Kachemak Gardener: Whew! Finally an established garden

We have been graced with the most excellent combination of warmth and rain. Absolutely every plant in this garden is deeply appreciative.

This is an established garden. I am so grateful to able to say that. It has been years in the making and I am being rewarded with plants that are obviously happy to be here. What a relief.

I thought this would take about four to five years and we have now hit 20. Whew. What a learning curve.

Let’s not even talk about design. We put in the beds before the grass was planted and for that I am still grateful. But the beds could all be bigger, deeper. Granted there needs to be room for “grands” and a civilized dog, and we have that. And the East Garden is filling in so the mowing is shrinking; that’s a good thing. But the lilacs are so crammed in and the mock orange is so huge that they are meeting, and walking between them is becoming problematic. I fear John will take the loppers and do some ad hoc trimming. Perish the thought, although I see no other way through this. I’m just trying to stave off the inevitable.

In the meantime, the two Donald Wymans, one James McFarland and the common in the west corner, are all in bloom. Lovely. The Miss Kim will be having a light bloom this season. She tends to take off a season every couple of years and the dwarf Koreans (one in a perennial bed and three in the West Garden) are loaded with potential.

Truly, the garden is exploding. The roses (Hansa, Theresa Bugnet) are heavy with buds. Heidi on the street side of the house is covered. It has been a couple of years since this lovely really put on a show and I am truly looking forward to what she has to offer: little clusters of pale pink with a touch of yellow and citrusy scent. You wouldn’t think roses would do much of anything in that site, but this one seems to be happy as can be. I regret that it can’t be seen from the street. She is hiding behind five huge spruce. I thought that she would eventually die out due to lack of enough sun, but no, she bravely carries on.

Again, on the north side (the street) of the house is the one and only window box. We all need something to greet us as we come home (besides a dog) and that window box fills the bill. Every year I set three tuber begonias in pots into the box, fill in with potting soil, then plant up with pansies, lobelia and bacopa. Every year. Take a look at your begonias, pinch out the male blooms ( the single ones versus the doubles; they are of no use and detract from the over all affect). You would think I would get tired of this stalwart combination, but no, I love it. It is faithfully watered, and therein lies the rub — it needs water. But so do the bleeding hearts that hug the wall below it, so that chore gets done even in the rain. Think about where you put what. Not under the eaves.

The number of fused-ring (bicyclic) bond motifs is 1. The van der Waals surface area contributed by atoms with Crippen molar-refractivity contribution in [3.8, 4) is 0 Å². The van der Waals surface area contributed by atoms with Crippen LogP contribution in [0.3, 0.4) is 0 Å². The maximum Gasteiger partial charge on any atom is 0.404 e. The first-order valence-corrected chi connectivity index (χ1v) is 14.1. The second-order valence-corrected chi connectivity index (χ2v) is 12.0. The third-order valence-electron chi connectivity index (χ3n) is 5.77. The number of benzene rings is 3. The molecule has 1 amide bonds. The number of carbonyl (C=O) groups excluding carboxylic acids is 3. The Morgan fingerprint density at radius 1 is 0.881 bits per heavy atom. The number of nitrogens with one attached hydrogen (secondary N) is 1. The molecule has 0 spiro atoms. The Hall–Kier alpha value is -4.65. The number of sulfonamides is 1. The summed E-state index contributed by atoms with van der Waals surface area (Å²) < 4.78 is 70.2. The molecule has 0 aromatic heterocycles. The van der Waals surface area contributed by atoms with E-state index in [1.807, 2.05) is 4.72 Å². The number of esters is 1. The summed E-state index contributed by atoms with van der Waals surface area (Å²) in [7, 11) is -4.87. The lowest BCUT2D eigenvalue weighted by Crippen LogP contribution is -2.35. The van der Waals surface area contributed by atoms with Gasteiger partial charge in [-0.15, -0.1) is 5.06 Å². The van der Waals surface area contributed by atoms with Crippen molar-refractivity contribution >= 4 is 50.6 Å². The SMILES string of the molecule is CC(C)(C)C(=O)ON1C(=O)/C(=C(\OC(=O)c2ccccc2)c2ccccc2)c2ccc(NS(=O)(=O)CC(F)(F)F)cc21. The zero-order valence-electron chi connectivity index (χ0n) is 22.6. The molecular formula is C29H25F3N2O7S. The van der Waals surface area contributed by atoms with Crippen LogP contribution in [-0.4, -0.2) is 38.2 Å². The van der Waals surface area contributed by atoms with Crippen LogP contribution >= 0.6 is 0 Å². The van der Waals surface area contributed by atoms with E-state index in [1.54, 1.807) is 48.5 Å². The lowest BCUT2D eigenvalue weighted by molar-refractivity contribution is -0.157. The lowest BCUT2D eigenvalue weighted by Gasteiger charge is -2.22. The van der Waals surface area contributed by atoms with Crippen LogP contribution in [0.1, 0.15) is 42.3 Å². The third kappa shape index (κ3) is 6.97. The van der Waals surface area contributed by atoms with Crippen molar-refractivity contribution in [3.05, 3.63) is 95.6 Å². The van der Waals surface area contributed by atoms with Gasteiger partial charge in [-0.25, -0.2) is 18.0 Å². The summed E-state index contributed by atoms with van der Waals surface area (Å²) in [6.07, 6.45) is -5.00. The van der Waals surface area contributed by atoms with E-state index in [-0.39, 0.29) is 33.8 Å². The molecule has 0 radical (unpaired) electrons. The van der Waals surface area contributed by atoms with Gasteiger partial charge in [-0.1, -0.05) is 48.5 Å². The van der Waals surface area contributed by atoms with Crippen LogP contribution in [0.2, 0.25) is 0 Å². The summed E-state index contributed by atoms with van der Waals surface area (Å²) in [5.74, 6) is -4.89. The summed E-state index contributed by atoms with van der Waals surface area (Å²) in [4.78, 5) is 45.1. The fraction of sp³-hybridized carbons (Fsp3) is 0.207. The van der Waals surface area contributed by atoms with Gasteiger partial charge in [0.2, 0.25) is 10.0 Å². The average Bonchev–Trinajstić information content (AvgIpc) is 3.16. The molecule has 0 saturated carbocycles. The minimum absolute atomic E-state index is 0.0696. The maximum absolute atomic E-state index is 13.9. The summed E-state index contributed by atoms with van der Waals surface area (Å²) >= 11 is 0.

There are enough volunteer seedlings in the perennial beds that I really didn’t need to plant any more. But you never know if they really will return, so I hedge my bets and plant more. Too many. Always too many. So the thinning has begun. The Lauren’s Grape poppy, lovely that it is, would take over the world if allowed. Gorgeous albeit bossy poppy.

The campanula persicifolia (peach leaved bellflower, mine is white, there used to be blue ones out there but not any more) is spreading a little too much. I’ll see how things are looking as the season progresses and make a decision as to whether or not some of them need to go. I really like the white breaking up all of the pinks, blues, purples, but would also appreciate a little pale yellow. I try to have some little yellow poppies but they are not dependable. For the yellow I’m trying the annual chrysanthemum “Primrose Gem.” I’m hoping the white and pale yellow will calm the mayhem.

Which leads me to annuals. These are what will prolong the bloom time of your garden. When the perennials have had enough, the annuals will be marching on right into the teeth of the first frost. Beef up your garden with annuals. I particularly like California poppies in soft colors, baby blue eyes, blue woodruff, godetia, always pansies. Tuck these here and there and all will be well.

The vegetable garden is quite enthusiastic. The second planting of spinach is ready for the freezer and my neighbor Karen, told me just this morning about blanching spinach in the microwave. I can hardly wait to try this.

Jane was over the other day and gently suggested that I thin the beets. Now, I know that this needs to be done, but I don’t always do it. So there’s Jane thinning away and eating every little plant she pulls. I have such excellent friends. Jane thins the beets and Lynne thins the apple clusters. Molly brought me little astrantias last year that are thriving this year. I’m new to these plants and I think I will love them forever. Anything that doesn’t need staking.

I’ll end on an odd note: the slugs are legion this year and earlier than ever before. There are so many so soon and there will only be more to come. I’m all about Sluggo. Lightly apply it to the path, not in the bed that you want to protect; you want to draw them away from the plants. Good luck.

Rosemary Fitzpatrick is a longtime Homer gardener and has been writing Kachemak Gardener since 1990.